Bestselling Israeli writer David Grossman has won the 2017 Man Booker International Prize for his ‘ambitious high-wire act of a novel’, A Horse Walks Into a Bar.
Set in a small Israeli town, the novel is the story of a standup comedian’s public breakdown, and is described as a ‘shocking and breathtaking read’.
The Man Booker International Prize celebrates the finest global fiction in translation, and Grossman will share the £50,000 prize with the book’s translator, Jessica Cohen. They have also received a further £1,000 each for being shortlisted.
Grossman writes fiction, non-fiction and children’s literature, and his work has been translated into 36 languages. He has won a number of international awards, including the French Chevalier de l’Ordre des Arts et des Lettres, the Buxtehuder Bulle in Germany, Rome’s Premio per la Pace e l’Azione Umanitaria, the Frankfurt Peace Prize and Israel’s Emet Prize.
A Horse Walks Into a Bar was selected from 126 books by a panel of five judges: Nick Barley (chair), Daniel Hahn, Elif Shafak, Chika Unigwe and Helen Mort.
Barley said: ‘David Grossman has attempted an ambitious high-wire act of a novel, and he’s pulled it off spectacularly. A Horse Walks into a Bar shines a spotlight on the effects of grief, without any hint of sentimentality. The central character is challenging and flawed, but completely compelling.
‘We were bowled over by Grossman’s willingness to take emotional as well as stylistic risks: every sentence counts, every word matters in this supreme example of the writer’s craft.’
The judges called the book ‘an extraordinary story that soars in the hands of a master storyteller’.
‘Written with empathy, wisdom and emotional intelligence,’ the continued, ‘A Horse Walks into a Bar is a mesmerising meditation on the opposite forces shaping our lives: humour and sorrow, loss and hope, cruelty and compassion, and how even in the darkest hours we find the courage to carry on. An unforgettable, bold novel by David Grossman, beautifully translated into the English language by Jessica Cohen.’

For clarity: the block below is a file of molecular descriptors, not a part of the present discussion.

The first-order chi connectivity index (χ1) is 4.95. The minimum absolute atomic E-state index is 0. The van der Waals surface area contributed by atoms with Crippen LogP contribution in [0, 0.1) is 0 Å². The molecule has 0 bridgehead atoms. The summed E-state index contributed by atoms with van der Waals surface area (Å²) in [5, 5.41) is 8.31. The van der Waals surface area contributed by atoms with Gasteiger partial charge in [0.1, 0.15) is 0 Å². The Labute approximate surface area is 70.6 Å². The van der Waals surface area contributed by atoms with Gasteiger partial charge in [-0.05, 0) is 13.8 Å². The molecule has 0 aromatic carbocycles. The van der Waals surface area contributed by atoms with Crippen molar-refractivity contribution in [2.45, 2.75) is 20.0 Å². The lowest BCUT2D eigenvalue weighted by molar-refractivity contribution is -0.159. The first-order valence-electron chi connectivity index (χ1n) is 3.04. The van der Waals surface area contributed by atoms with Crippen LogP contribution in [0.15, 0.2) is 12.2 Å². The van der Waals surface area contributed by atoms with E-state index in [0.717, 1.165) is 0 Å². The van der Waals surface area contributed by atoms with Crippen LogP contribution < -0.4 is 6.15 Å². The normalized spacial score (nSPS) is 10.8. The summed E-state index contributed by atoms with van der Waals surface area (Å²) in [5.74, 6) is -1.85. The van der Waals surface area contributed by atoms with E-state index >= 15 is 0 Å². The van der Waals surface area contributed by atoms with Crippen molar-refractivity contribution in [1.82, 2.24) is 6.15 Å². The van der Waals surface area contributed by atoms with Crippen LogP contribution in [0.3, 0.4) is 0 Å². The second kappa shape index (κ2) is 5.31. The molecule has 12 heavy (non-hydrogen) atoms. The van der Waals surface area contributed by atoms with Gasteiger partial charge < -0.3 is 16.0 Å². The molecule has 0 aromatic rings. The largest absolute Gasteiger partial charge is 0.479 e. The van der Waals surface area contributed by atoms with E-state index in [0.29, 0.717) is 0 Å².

Two Israeli novels made the shortlist this year:
- Mathias Enard (France), Charlotte Mandell (US), Compass (Fitzcarraldo Editions)
- David Grossman (Israel), Jessica Cohen (US), A Horse Walks Into a Bar (Jonathan Cape)
- Roy Jacobsen (Norway), Don Bartlett (UK), Don Shaw (UK), The Unseen (Maclehose)
- Dorthe Nors (Denmark), Misha Hoekstra (US), Mirror, Shoulder, Signal (Pushkin Press)
- Amos Oz (Israel), Nicholas de Lange (UK), Judas (Chatto & Windus)
- Samanta Schweblin (Argentina), Megan McDowell (US), Fever Dream (Oneworld)
This is the second year that the Man Booker International Prize has been awarded to a single book; in its previous incarnation it honoured a body of work published either originally in English or available in translation in English. In that form it was awarded to Ismail Kadaré in 2005, Chinua Achebe in 2007, Alice Munro in 2009, Philip Roth in 2011, Lydia Davis in 2013, and László Krasznahorkai in 2015.
Last year’s winner was The Vegetarian by Han Kang, translated from Korean by Deborah Smith. According to the Man Booker International, Nielsen Book statistics show that translated fiction from Korea has grown 400 per cent since 2016, highlighting the remarkable impact of the prize.